Differential covers serve an important role that not many people think about. Many are neglected and forgot about when having their truck serviced, but we’re going to go over why you shouldn’t overlook a performance differential cover. Also, thanks to our friends at BD Diesel Performance, we are going to be installing one on our project truck, DeadSpool.
So, for starters, the factory differential cover’s are meant to contain fluid in the differential, hold only the necessary amount of fluid to function and look good enough to sell at the dealer. The ring gear and the pinion gear turn thousands of times and eventually they will fail. But, by adding a performance cover, you can lengthen the life of your driveline parts by a marginal amount.
For instance, this BD Diesel cover for the AAM 11.25 differential, is a cast aluminum structure with internal and external cooling fins and features a large drain and fill port. For those of you who do service differentials, on a Dodge, you know how convenient this is when it comes to draining. Pulling the bolts off of the cover to drain can get messy fast.
While there will be wear and tear over time, these covers feature magnetic drain plugs to catch any debris from continuously floating around the case. Additionally, unlike the factory unit, this comes with stainless steel allen head cap bolts, plugs, and an integral reusable Viton o-ring around the surface to keep the cover mated with the differential securely preventing leakage.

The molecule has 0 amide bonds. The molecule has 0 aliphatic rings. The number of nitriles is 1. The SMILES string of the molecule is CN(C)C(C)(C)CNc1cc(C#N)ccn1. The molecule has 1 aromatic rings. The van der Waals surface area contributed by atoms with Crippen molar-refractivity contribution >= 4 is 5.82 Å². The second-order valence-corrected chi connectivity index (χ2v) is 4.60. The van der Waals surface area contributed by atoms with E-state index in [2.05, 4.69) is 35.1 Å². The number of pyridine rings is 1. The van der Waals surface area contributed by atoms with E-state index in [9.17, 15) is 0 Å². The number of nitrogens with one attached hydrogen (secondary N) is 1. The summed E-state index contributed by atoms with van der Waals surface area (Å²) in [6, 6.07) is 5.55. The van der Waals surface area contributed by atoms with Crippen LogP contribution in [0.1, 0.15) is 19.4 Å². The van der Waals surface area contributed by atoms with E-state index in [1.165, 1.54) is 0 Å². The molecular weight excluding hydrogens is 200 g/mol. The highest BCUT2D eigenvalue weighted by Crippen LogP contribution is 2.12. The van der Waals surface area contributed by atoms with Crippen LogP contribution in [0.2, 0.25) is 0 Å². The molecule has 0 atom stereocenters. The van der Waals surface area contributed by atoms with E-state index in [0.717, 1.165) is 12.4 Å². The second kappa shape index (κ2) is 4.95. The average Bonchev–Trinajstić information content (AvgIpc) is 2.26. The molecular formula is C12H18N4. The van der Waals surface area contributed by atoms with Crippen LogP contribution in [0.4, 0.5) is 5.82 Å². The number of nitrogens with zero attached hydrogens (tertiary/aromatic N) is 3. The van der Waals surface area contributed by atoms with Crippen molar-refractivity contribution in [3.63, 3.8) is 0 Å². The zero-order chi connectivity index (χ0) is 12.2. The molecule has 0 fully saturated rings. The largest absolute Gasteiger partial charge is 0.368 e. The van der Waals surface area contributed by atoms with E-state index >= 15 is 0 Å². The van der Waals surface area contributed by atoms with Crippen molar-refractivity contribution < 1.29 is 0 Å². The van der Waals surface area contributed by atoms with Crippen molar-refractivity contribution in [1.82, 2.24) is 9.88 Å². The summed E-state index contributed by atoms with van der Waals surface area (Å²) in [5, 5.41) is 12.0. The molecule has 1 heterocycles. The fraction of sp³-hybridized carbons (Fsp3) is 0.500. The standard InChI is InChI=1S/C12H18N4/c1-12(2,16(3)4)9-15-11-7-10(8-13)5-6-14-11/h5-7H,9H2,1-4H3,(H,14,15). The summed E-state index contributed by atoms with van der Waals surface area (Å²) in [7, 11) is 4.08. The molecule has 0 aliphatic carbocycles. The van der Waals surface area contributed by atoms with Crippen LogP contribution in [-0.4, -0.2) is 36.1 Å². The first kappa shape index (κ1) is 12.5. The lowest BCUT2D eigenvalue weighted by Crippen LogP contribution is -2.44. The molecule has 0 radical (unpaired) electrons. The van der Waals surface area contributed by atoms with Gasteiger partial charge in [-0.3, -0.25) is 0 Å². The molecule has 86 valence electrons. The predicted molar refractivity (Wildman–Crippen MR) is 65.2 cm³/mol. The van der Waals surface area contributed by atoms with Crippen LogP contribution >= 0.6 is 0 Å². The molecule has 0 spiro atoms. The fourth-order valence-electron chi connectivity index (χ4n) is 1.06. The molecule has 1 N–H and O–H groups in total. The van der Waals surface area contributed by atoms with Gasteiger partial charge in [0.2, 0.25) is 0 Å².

The inside design of the cover keeps the oil on the gears longer and deflects oil back onto the ring gear and into the pinion gear for a cooler longer life. The additional surface area on the covers allows for more fluid to contact the gears which allow the gears to stay lubricated for longevity.
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These covers mean more than just make the underside of your truck look better. There are many factors in mind when covers are designed including better fuel mileage, minimal frictional loss, heat dissipation, and maintaining usable horsepower and torque.
Keeping differential temperature at a minimum is actually an important factor. So, by using an aftermarket differential cover that is designed to fluctuate fluid more efficiently, you’re lowering the overall operating temperature in the differential resulting in less friction. For instance, a diesel truck can make 350 horsepower at the crankshaft, but actual numbers being applied to the ground aren’t the same, due to parasitic loss. With a better flowing cover, you’re actually lowering that loss. While it may not be a huge amount, you’re still gaining.
For instance, the factory axle in our project truck is an AAM 11.5 differential. The manufacturer’s owner’s manual suggests you fill these axles up to the fill mark which is parallel with the fill hole. While the truck is in motion, the fluid will sling and spread throughout lowering the actual level of fluid. If overfilled, you will encounter what they call a viscous loss. A viscous loss is when heat is applied to the lubricant in the axle which will in turn lower miles per gallon and horsepower.
We are excited to see how much longer the fluid will last in our new cover now. For more information on what BD Diesel Performance offers, be sure and check out their website. Stay tuned to Diesel Army for more tech pieces and the latest in diesel.